[Cheltenham] Champignon Sauvage

There’s some restaurants that get their two Michelin stars with all the bells and whistles of modern scientific cheffery. It can be interesting food to eat now and again. Then there’s other places that get their two stars by serving plates of food that you really want to eat. No, I mean really, really want to eat. And this is firmly in the latter category.

There were some lovely canapes in the bar to get us going. Most memorable were Parmesan crisps and a goats cheese and tarragon mousse to dunk them in. Then, once at our table , an “appetiser” – what more poncy places might call and amuse bouche. It’s lovely and light – a nettle veloute, salt cod mousse and a potato crisp. No – not a Walkers sort of crisp!

As a starter, there’s a crab salad. Is there anything more summery than a crab salad? For a bit of textural crunch, there’s shavings of a crisp pear and long, decorative shavings of kohl rabi. The dressing is oyster based and there’s more crunch and sweetness from hazlenuts.

The other starter was no less light and summery. It features rabbit , always a delicate meat and here offered as loin, as well as rillettes and a soft, perfectly seasoned parfait. A muscat jelly adds sweetness and there’s tiny carrots which, truth be told, don’t add much.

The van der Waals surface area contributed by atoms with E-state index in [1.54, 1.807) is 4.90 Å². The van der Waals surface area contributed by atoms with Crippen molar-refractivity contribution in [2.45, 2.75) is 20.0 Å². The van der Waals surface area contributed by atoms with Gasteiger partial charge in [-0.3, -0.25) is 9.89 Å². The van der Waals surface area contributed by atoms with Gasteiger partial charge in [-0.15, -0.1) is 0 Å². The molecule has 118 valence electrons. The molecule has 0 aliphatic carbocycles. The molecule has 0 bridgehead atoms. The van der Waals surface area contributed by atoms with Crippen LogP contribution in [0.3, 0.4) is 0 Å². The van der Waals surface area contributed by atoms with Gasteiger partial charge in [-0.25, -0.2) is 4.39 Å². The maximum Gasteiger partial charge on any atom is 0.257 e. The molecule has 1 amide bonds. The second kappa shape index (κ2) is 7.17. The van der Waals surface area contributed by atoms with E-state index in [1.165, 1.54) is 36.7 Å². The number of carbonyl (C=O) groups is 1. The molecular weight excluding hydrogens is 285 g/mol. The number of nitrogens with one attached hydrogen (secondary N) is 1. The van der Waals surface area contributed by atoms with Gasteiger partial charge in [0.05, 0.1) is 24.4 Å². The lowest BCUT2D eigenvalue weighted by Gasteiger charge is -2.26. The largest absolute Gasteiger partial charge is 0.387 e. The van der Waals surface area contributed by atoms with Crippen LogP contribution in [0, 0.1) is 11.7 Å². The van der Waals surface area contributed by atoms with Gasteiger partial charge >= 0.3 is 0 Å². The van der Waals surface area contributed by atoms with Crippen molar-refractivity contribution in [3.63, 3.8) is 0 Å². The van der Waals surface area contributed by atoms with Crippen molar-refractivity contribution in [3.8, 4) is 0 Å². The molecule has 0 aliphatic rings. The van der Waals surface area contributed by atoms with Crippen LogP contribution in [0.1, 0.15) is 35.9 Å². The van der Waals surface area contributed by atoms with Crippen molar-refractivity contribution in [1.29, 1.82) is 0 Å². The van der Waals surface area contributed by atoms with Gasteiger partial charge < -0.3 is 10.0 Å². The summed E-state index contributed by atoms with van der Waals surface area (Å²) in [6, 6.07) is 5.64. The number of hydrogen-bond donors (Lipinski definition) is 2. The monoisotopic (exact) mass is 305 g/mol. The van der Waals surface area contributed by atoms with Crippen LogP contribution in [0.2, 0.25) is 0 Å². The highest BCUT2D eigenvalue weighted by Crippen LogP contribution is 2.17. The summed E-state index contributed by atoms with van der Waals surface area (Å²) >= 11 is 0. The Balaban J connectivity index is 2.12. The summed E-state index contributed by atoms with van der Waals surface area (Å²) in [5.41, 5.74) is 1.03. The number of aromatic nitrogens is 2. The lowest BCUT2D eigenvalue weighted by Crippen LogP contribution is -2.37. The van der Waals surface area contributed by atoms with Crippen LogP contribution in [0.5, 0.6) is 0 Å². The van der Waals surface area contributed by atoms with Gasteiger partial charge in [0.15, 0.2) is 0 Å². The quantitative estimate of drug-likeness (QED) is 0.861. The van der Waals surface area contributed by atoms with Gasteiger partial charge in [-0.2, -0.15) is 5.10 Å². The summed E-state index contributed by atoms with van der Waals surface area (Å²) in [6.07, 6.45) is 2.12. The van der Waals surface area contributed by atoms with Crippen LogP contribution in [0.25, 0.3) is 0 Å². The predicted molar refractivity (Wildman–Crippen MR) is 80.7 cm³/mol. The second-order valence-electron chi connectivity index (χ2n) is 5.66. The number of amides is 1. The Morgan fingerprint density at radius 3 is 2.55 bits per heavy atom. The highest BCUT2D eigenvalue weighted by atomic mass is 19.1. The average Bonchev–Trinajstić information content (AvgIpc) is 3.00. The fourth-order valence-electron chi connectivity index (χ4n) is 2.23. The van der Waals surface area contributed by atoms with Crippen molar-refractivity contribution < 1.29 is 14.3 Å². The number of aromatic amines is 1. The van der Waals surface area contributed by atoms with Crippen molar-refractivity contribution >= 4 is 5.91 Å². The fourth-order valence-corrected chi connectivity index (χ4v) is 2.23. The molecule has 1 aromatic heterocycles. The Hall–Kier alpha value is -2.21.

Everything so far has been accompanied by an excellent choice of bread – a bacon and shallot brioche is exceptional – and more is offered with the main course. Duck breast is perfectly pink. There’s aubergine, so meltingly soft as to be almost a sauce. A couple of slices of melon have been seared, giving an edge to the sweetness. A bit of chard works well. And the slightly asian tasting sauce is bang- on.

Turbot was also perfectly cooked. It sat on a thin slice of pressed pigs head. It seemed an odd combination but the pork worked in a similar way that bacon might have been used. There’s different preparations of cherry and larger tomatoes, together with slightly wilted Little Gem lettuce leaves for some crunch.

Desserts were both affairs that you’re not sure if they’re going to work. But they do.

There’s a blueberry cannelloni. Its richness is cut with the slight tang of wood sorrel in the accompanying cream, as well as by a yoghurt parfait.

Mango is the main feature of the other plate. Perfectly ripe, it smells and tastes very floral. Alongside, a sorbet based on the flavours of Thai green curry. Nah, it’ll never work. Yes, it does. There’s just a tiny hint of spice in the background but the predominant flavour is citrus, presumably from lemongrass. Oh yes, this really does work.

And, to finish, espresso is both full flavoured and hot. It comes with petit fours – eight different ones are a credit to the pastry chef. It’s been a lovely evening.

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“Food is a pretty good prism through which to view humanity.”

― Jonathan Gold